Rugby league has long suffered the phenomenon of overcomplicated fixture lists. Even a league season can’t be simple, as for years a 12-team Super League had six extra fixtures bolted onto the end of it. It can be a real mental challenge getting to grips with explanations of how tournaments work, with statements like “Winner Pool A plays Third-Placed from Pool 9”, and “Loser Game 6 plays Winner Group 12” often failing to enlighten.
Sometimes this is driven by necessity, such as in the qualifying tournament for the 2008 World Cup. Yet sometimes we seem to overcomplicate things for no good reason. Why is it that in years past the winners of the National League One play-offs gained promotion, yet it was the table-toppers of National League Two that did likewise? The bottom-placed team in NL1 was relegated, while the second-from-bottom team took part as the highest-ranked side in the NL2 play-offs. It made little sense; plus, when Halifax received a plate confirming they were the play-off champions of the division below they appeared to be less than thrilled.
(Wow, all that talk of promotion and relegation has left me feeling nostalgic. Anyway…)
It was a similar story for the 2008 World Cup, where there was a “Super Group” of four teams from which three teams would qualify for the semi-finals, while the fourth semi-finalist was the winner of the play-off between the winners of two further groups of three. The 2013 World Cup looks set for more of the same: with 14 teams competing it’s most likely that the “Super Group” will make its return, accompanied by two groups of five from which will be drawn a fourth semi-finalist.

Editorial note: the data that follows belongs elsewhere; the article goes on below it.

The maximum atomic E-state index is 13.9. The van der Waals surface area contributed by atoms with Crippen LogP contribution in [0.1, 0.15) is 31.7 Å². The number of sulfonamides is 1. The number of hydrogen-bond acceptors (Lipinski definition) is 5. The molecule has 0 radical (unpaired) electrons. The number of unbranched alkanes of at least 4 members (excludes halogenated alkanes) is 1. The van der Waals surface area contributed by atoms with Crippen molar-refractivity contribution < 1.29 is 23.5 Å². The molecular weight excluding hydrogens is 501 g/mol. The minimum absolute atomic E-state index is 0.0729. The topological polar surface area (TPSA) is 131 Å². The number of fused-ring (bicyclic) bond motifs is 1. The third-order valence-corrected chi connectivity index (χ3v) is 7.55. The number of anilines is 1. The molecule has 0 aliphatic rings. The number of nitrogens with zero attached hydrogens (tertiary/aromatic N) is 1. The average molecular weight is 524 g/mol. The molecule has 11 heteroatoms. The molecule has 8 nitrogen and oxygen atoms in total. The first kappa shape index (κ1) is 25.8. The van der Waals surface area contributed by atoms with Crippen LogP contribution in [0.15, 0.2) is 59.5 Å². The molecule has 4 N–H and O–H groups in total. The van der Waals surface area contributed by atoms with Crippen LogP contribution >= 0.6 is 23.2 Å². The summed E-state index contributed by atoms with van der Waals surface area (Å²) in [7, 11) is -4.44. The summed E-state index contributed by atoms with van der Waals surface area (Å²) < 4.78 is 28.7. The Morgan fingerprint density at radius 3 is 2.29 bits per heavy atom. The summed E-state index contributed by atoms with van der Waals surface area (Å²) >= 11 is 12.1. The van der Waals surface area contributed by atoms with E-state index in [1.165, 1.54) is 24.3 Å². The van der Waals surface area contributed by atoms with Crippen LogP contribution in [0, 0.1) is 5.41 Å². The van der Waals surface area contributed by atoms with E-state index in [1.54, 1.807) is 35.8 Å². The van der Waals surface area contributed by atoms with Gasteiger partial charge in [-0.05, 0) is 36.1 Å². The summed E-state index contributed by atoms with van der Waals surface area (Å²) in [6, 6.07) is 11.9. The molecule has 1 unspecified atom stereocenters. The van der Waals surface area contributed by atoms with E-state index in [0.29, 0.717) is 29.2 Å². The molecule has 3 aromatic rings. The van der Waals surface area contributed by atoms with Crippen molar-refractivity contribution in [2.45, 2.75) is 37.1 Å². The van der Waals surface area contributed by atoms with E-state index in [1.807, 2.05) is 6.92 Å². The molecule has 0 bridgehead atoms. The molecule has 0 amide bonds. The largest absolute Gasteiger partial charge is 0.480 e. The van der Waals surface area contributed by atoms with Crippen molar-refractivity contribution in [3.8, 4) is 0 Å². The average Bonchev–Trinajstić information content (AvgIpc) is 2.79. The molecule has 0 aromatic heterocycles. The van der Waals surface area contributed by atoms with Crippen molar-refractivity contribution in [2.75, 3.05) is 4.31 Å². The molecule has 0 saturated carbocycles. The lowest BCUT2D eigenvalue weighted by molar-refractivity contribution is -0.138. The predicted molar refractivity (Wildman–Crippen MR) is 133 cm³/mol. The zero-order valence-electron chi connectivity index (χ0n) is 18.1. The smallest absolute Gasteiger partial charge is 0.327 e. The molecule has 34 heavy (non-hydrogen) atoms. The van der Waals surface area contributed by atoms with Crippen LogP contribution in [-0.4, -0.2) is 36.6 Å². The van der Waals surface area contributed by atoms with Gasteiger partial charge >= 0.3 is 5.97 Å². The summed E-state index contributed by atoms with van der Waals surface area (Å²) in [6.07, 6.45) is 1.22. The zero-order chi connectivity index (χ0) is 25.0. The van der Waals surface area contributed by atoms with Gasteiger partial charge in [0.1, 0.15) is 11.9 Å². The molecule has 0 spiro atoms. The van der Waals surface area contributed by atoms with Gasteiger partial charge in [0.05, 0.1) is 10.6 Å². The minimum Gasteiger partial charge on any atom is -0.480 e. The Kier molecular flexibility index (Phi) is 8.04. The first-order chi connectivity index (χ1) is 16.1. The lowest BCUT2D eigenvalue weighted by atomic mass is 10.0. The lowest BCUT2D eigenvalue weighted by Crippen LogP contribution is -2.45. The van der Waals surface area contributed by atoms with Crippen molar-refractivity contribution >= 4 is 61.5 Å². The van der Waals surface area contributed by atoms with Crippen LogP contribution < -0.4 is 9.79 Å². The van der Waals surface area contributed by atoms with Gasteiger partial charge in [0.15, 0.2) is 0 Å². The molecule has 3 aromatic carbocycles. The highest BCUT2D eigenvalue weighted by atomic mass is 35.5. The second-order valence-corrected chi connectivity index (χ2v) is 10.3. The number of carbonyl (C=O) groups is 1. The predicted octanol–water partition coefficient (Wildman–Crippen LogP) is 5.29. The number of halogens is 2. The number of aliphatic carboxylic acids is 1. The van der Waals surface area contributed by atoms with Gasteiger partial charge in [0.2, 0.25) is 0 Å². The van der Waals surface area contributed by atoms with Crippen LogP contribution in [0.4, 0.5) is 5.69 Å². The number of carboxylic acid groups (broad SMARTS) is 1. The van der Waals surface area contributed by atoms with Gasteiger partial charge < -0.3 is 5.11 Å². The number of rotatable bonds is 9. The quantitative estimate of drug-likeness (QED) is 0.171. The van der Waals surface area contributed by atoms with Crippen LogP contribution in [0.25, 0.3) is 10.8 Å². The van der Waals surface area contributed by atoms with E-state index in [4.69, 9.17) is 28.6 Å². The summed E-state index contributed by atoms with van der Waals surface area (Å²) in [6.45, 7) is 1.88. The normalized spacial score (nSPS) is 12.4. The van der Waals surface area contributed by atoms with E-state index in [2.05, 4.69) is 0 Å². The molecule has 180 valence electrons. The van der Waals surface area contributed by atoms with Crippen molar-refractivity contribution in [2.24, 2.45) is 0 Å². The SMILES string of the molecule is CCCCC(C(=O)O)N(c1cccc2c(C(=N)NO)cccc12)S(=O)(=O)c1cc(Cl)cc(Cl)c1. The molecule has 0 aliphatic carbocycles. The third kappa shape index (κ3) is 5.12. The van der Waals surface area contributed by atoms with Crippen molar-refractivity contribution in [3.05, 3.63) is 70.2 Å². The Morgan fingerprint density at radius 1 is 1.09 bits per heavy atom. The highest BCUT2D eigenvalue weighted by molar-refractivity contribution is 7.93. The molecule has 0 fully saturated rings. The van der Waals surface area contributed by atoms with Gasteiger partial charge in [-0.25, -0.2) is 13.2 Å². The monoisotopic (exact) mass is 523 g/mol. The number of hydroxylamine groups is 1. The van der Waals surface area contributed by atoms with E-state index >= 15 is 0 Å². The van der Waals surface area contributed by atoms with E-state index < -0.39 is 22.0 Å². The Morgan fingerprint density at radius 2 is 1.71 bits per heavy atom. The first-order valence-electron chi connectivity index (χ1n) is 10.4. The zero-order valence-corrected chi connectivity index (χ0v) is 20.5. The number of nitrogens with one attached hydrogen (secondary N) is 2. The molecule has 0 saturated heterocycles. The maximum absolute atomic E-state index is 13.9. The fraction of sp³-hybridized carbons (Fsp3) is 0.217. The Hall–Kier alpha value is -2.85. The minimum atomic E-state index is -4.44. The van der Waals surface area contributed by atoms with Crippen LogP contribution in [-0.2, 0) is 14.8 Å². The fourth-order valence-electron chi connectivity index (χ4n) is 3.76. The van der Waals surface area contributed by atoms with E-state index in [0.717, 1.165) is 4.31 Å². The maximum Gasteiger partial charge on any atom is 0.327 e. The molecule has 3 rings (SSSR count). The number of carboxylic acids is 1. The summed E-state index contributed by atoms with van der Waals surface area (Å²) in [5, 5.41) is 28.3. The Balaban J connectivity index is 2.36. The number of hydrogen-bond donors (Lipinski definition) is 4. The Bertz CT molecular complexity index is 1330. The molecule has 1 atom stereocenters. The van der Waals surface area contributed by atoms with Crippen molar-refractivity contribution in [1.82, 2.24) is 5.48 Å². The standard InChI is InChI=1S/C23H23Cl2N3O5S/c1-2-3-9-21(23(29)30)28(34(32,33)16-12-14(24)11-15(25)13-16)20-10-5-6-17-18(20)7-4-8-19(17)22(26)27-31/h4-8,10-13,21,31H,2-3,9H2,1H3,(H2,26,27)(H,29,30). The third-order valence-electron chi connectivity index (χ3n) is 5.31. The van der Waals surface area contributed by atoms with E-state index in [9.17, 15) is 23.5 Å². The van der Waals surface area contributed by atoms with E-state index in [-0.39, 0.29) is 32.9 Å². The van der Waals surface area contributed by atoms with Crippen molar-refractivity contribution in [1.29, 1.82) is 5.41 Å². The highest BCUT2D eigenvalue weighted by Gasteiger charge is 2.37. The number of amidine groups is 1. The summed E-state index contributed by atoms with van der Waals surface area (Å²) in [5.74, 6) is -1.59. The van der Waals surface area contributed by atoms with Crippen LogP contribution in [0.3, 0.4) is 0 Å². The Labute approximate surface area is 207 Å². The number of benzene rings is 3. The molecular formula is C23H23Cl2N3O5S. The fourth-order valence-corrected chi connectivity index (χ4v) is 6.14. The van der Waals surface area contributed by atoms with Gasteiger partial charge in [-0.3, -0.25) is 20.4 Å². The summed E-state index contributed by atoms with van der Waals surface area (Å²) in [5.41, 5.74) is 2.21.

Nicholas Woodward suggests an alternative structure in a very interesting article – http://www.lasttackle.com/blogpost_233-world-cup-needs-to-be-fair.html – on this site yesterday. He argues convincingly that, as with the 2008 World Cup, teams of similar ability ought to be grouped together to avoid one-sided games and generate more interest in the fixtures.
Yet, the main problem with Nicholas’ suggestion is how difficult it is to understand. The “Super Group” was retained, and beneath that another group of the next four ranked teams (a “Super Group division two”?) and beneath that two parallel groups of three. Three teams would progress from each of the top two groups and one each from the bottom two, providing eight teams to contest the quarter finals. While Nicholas makes an excellent case for why we should consider such a tournament the format is far too convoluted. It’s also unfair: why should two of the six lowest-ranked teams qualify for the quarter finals while the team ranked fourth will have to compete with England, Australia and New Zealand, and will almost certainly miss out?
So what would be a better format? I think we should have a 12-team World Cup, with four groups of three, the winners of each group progressing to the semi finals. England, Australia and New Zealand would be seeded into separate groups. This would not be the disaster many imagine: the clarity and ease of understanding offered by this format can only be a good thing. Added to that, such a short group stage will not dent the interest that will be generated prior to the tournament; within a fortnight of the opening ceremony we’ll be seeing the top four teams playing each other in the semi finals.
Rugby league is far more concerned about how one-sided games look than any other sport. For instance, the group stage of the 2007 Rugby [Union] World Cup saw Australia beat Japan 91-3, and New Zealand beat Romania and Portugal 85-8 and 108-13. This is because rugby league suffers a credibility gap which other sports don’t suffer. However, perhaps we would have more credibility simply allowing Australia to put sixty points on Scotland rather than going through bizarre contortions to ensure they never meet.
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